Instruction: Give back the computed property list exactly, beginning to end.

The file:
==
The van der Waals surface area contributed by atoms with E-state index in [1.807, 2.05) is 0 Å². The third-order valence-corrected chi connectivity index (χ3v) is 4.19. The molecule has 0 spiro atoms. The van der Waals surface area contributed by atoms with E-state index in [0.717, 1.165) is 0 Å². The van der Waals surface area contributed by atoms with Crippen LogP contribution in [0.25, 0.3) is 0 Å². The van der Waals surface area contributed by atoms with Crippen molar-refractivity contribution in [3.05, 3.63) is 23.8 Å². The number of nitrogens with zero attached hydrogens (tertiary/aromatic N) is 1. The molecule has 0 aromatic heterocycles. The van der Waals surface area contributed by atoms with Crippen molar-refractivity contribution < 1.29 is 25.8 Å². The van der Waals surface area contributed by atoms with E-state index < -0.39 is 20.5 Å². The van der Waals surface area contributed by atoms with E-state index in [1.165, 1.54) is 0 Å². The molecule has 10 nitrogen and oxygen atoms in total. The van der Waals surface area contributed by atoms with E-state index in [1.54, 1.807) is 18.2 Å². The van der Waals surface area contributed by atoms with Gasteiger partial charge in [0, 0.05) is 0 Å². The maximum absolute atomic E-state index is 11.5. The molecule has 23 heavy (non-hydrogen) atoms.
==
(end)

The van der Waals surface area contributed by atoms with E-state index in [1.807, 2.05) is 0 Å². The third-order valence-corrected chi connectivity index (χ3v) is 4.19. The molecule has 0 spiro atoms. The van der Waals surface area contributed by atoms with E-state index in [0.717, 1.165) is 0 Å². The van der Waals surface area contributed by atoms with Crippen LogP contribution in [0.25, 0.3) is 0 Å². The van der Waals surface area contributed by atoms with Crippen molar-refractivity contribution in [3.05, 3.63) is 23.8 Å². The number of nitrogens with zero attached hydrogens (tertiary/aromatic N) is 1. The molecule has 0 aromatic heterocycles. The van der Waals surface area contributed by atoms with Crippen molar-refractivity contribution < 1.29 is 25.8 Å². The van der Waals surface area contributed by atoms with E-state index < -0.39 is 20.5 Å². The van der Waals surface area contributed by atoms with E-state index in [1.165, 1.54) is 0 Å². The molecule has 10 nitrogen and oxygen atoms in total. The van der Waals surface area contributed by atoms with E-state index in [1.54, 1.807) is 18.2 Å². The van der Waals surface area contributed by atoms with Gasteiger partial charge in [0, 0.05) is 0 Å². The maximum absolute atomic E-state index is 11.5. The molecule has 23 heavy (non-hydrogen) atoms.